When Duane Wright heard about the Ride of Silence, a national event honoring bicyclists who have been injured or killed while cycling on public roadways, he thought it was a nice idea and that someone ought to sponsor a Seattle ride.
“But I realized that hoping someone would do it probably wouldn’t get it done,” he said, “so I decided to do it myself.”
That was last year. Wright, a systems analyst programmer for the UW’s Washington State Transportation Center, signed up to be the Seattle coordinator and listed the event on the Cascade Bicycle Club’s calendar. He didn’t promote it further, and as luck would have it, the day of the event turned out to be rainy and windy, so only a handful of people showed up.
They rode anyway, at a slow pace and in silence, as the ride’s originator intended. And this year, Wright has been joined by about 15 people who have helped him plan Seattle’s Ride of Silence. It’s scheduled for 7 p.m. Wednesday, May 17 — one of about 120 rides nationwide.
According to the Web site (http://www.rideofsilence.org/main.php), the Ride of Silence is a free ride that asks its cyclists to ride no faster than 12 miles per hour and remain silent during the ride. There is no brochure, no sponsors, no registration fees and no t-shirt. The ride, which is being held during Bike Safety Month, aims to raise the awareness of motorists, police and city officials that cyclists have a legal right to the public roadways. The ride is also a chance to show respect for those who have been killed or injured.
Chris Phelan organized the first Ride of Silence in 2003 in Dallas after his friend, endurance cyclist Larry Schwartz, was hit by the mirror of a passing bus and was killed. One link on the site includes photos of cyclists who have died along with the date and location of their deaths.
Wright, who has been commuting to campus by bicycle for more than 20 years, hasn’t personally lost anyone to a cycling accident, but he says that all regular cyclists “know somebody who knows somebody” who has.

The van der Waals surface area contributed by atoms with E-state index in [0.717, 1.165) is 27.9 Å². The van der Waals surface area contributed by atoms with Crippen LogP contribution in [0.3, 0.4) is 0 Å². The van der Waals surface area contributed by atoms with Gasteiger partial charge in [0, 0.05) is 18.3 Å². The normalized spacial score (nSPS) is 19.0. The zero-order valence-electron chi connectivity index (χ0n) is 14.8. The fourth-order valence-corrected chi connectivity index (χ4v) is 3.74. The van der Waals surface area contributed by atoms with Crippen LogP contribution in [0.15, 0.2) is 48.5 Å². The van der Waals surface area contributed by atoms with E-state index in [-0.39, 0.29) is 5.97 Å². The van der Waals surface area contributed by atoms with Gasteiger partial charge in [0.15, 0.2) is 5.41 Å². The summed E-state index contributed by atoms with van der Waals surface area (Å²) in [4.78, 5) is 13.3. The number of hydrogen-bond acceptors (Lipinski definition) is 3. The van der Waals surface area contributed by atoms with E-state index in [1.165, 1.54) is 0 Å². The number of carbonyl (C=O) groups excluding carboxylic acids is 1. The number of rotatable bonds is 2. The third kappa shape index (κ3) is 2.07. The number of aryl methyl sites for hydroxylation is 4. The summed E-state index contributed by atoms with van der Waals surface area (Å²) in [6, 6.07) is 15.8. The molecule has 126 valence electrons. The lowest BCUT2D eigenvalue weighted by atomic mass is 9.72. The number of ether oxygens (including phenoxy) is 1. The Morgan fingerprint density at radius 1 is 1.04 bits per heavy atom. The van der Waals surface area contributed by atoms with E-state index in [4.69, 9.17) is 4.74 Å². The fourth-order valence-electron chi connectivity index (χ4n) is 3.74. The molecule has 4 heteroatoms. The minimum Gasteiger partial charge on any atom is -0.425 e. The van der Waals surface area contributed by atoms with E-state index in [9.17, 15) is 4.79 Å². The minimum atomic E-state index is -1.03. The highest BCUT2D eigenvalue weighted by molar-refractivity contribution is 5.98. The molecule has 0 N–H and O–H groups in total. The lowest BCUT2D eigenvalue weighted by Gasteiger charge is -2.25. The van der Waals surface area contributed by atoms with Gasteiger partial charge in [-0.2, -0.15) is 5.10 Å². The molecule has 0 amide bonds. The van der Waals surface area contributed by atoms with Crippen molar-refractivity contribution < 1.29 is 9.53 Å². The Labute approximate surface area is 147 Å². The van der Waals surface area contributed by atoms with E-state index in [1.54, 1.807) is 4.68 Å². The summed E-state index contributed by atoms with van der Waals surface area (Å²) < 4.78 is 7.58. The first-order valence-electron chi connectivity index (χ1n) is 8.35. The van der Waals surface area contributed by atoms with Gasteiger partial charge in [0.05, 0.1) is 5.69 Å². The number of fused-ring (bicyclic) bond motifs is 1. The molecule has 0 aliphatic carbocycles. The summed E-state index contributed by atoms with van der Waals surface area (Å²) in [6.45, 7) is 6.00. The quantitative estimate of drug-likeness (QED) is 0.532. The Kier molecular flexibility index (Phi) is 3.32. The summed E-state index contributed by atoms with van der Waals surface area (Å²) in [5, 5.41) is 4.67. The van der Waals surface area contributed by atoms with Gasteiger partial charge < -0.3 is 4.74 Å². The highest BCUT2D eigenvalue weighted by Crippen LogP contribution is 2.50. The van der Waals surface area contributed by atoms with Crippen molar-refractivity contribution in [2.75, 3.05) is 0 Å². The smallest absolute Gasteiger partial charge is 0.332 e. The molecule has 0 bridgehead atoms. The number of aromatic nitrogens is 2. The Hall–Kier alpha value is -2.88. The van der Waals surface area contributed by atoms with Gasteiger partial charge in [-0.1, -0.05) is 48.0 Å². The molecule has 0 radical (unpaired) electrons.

He’s also had a few close calls himself. In the most serious, he was riding on Highway 9 north of Snohomish with some friends when the road’s shoulder abruptly became the turn lane. A car plowed into the group and Wright was forced under a guard rail and down an embankment.
He escaped with only a concussion, but says he’s “aware of the frustrations of riding a bike in traffic.”
The Ride of Silence will begin at Gasworks Park and travel 14 miles from there through downtown and back to the park. Part of the route goes through the University District. With no special t-shirts to advertise what they’re doing, riders plan to wear black armbands, and one of the organizers will ride last, pulling a trailer with a sign on it. Participants are warned not to drive to Gasworks Park to begin the ride because the lot there is often full.
Because there is no registration required, Wright has no idea how many people will participate. But he and his co-organizers have promoted the event with employers, politicians and bike shops and clubs, and they’re hoping for several hundred. Last week Mayor Greg Nickels declared May 17 “Be Aware of Bicyclists Day.”
“The vast majority of drivers in this community are really considerate,” Wright said of the ride’s purpose. “And cyclists try to encourage each other to be ambassadors and promote good will with drivers. We hope this ride will remind both groups to be gracious and share the road.”